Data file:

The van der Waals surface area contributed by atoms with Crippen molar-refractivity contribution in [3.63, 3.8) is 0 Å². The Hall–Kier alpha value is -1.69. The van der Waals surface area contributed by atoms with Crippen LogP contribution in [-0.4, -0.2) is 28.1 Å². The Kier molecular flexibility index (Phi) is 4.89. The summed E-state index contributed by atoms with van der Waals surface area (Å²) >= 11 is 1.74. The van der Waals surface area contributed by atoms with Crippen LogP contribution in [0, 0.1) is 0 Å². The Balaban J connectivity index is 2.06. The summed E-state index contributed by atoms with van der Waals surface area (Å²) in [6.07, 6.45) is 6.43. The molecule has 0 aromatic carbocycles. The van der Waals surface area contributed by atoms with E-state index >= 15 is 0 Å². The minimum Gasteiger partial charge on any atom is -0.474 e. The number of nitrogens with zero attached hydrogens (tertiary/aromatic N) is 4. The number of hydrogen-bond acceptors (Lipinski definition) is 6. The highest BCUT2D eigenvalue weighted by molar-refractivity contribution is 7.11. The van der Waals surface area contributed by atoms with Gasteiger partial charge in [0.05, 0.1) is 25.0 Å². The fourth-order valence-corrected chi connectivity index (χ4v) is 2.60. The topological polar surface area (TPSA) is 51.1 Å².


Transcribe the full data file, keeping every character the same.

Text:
The van der Waals surface area contributed by atoms with Crippen molar-refractivity contribution in [3.63, 3.8) is 0 Å². The Hall–Kier alpha value is -1.69. The van der Waals surface area contributed by atoms with Crippen LogP contribution in [-0.4, -0.2) is 28.1 Å². The Kier molecular flexibility index (Phi) is 4.89. The summed E-state index contributed by atoms with van der Waals surface area (Å²) >= 11 is 1.74. The van der Waals surface area contributed by atoms with Crippen LogP contribution in [0, 0.1) is 0 Å². The Balaban J connectivity index is 2.06. The summed E-state index contributed by atoms with van der Waals surface area (Å²) in [6.07, 6.45) is 6.43. The molecule has 0 aromatic carbocycles. The van der Waals surface area contributed by atoms with E-state index >= 15 is 0 Å². The minimum Gasteiger partial charge on any atom is -0.474 e. The number of nitrogens with zero attached hydrogens (tertiary/aromatic N) is 4. The number of hydrogen-bond acceptors (Lipinski definition) is 6. The highest BCUT2D eigenvalue weighted by molar-refractivity contribution is 7.11. The van der Waals surface area contributed by atoms with Gasteiger partial charge in [0.05, 0.1) is 25.0 Å². The fourth-order valence-corrected chi connectivity index (χ4v) is 2.60. The topological polar surface area (TPSA) is 51.1 Å².